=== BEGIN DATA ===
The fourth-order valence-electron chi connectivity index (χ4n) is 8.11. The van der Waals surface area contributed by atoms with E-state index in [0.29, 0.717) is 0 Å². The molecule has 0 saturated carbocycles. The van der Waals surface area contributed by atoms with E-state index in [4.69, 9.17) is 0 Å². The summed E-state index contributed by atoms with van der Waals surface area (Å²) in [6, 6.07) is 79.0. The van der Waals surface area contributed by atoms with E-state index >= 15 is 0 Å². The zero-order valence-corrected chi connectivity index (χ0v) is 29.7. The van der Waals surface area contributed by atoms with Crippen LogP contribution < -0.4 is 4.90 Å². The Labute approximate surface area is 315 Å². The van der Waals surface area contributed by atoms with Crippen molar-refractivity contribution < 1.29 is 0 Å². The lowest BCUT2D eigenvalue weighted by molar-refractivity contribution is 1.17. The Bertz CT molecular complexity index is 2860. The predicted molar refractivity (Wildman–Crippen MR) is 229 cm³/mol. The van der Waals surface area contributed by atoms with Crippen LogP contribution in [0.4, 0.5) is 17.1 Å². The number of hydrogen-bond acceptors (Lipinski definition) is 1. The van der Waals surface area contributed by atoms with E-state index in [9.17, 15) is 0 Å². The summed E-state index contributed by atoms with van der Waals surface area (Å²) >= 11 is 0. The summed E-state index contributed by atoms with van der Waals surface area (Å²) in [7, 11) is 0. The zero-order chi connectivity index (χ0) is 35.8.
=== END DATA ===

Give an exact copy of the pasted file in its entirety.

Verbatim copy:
The fourth-order valence-electron chi connectivity index (χ4n) is 8.11. The van der Waals surface area contributed by atoms with E-state index in [0.29, 0.717) is 0 Å². The molecule has 0 saturated carbocycles. The van der Waals surface area contributed by atoms with E-state index in [4.69, 9.17) is 0 Å². The summed E-state index contributed by atoms with van der Waals surface area (Å²) in [6, 6.07) is 79.0. The van der Waals surface area contributed by atoms with E-state index >= 15 is 0 Å². The zero-order valence-corrected chi connectivity index (χ0v) is 29.7. The van der Waals surface area contributed by atoms with Crippen LogP contribution < -0.4 is 4.90 Å². The Labute approximate surface area is 315 Å². The van der Waals surface area contributed by atoms with Crippen molar-refractivity contribution < 1.29 is 0 Å². The lowest BCUT2D eigenvalue weighted by molar-refractivity contribution is 1.17. The Bertz CT molecular complexity index is 2860. The predicted molar refractivity (Wildman–Crippen MR) is 229 cm³/mol. The van der Waals surface area contributed by atoms with Crippen LogP contribution in [0.4, 0.5) is 17.1 Å². The number of hydrogen-bond acceptors (Lipinski definition) is 1. The van der Waals surface area contributed by atoms with E-state index in [9.17, 15) is 0 Å². The summed E-state index contributed by atoms with van der Waals surface area (Å²) >= 11 is 0. The summed E-state index contributed by atoms with van der Waals surface area (Å²) in [7, 11) is 0. The zero-order chi connectivity index (χ0) is 35.8.